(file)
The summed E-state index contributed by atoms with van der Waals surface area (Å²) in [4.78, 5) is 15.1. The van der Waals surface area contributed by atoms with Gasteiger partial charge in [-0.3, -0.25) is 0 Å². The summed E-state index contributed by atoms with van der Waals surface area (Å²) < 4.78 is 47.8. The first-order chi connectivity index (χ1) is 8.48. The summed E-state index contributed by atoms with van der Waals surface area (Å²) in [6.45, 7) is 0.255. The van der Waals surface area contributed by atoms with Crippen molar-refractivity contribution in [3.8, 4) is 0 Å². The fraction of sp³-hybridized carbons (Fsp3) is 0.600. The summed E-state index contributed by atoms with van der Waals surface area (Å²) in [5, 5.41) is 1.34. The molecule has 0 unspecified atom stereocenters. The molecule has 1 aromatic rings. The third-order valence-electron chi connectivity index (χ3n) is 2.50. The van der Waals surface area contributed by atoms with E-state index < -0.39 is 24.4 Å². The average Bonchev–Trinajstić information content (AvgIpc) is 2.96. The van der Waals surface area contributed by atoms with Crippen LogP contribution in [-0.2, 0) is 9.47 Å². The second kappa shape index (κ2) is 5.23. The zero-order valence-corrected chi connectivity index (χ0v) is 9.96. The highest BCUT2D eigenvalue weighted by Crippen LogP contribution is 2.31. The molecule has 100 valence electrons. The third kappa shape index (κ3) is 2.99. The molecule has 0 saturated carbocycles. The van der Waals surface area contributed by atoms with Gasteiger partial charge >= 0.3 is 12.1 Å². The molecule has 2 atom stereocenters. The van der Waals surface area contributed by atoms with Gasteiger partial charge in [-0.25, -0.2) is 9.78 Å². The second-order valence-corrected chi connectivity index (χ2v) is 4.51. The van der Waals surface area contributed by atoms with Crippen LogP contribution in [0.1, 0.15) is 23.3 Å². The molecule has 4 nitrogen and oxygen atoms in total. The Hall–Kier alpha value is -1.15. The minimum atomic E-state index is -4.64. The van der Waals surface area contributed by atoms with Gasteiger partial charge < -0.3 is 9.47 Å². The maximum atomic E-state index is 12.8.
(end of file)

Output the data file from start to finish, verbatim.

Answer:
The summed E-state index contributed by atoms with van der Waals surface area (Å²) in [4.78, 5) is 15.1. The van der Waals surface area contributed by atoms with Gasteiger partial charge in [-0.3, -0.25) is 0 Å². The summed E-state index contributed by atoms with van der Waals surface area (Å²) < 4.78 is 47.8. The first-order chi connectivity index (χ1) is 8.48. The summed E-state index contributed by atoms with van der Waals surface area (Å²) in [6.45, 7) is 0.255. The van der Waals surface area contributed by atoms with Crippen molar-refractivity contribution in [3.8, 4) is 0 Å². The fraction of sp³-hybridized carbons (Fsp3) is 0.600. The summed E-state index contributed by atoms with van der Waals surface area (Å²) in [5, 5.41) is 1.34. The molecule has 0 unspecified atom stereocenters. The molecule has 1 aromatic rings. The third-order valence-electron chi connectivity index (χ3n) is 2.50. The van der Waals surface area contributed by atoms with E-state index < -0.39 is 24.4 Å². The average Bonchev–Trinajstić information content (AvgIpc) is 2.96. The van der Waals surface area contributed by atoms with Crippen LogP contribution in [-0.2, 0) is 9.47 Å². The second kappa shape index (κ2) is 5.23. The zero-order valence-corrected chi connectivity index (χ0v) is 9.96. The highest BCUT2D eigenvalue weighted by Crippen LogP contribution is 2.31. The molecule has 100 valence electrons. The third kappa shape index (κ3) is 2.99. The molecule has 0 saturated carbocycles. The van der Waals surface area contributed by atoms with Gasteiger partial charge >= 0.3 is 12.1 Å². The molecule has 2 atom stereocenters. The van der Waals surface area contributed by atoms with Gasteiger partial charge in [-0.25, -0.2) is 9.78 Å². The second-order valence-corrected chi connectivity index (χ2v) is 4.51. The van der Waals surface area contributed by atoms with Crippen LogP contribution in [0.1, 0.15) is 23.3 Å². The molecule has 4 nitrogen and oxygen atoms in total. The Hall–Kier alpha value is -1.15. The minimum atomic E-state index is -4.64. The van der Waals surface area contributed by atoms with Gasteiger partial charge < -0.3 is 9.47 Å². The maximum atomic E-state index is 12.8.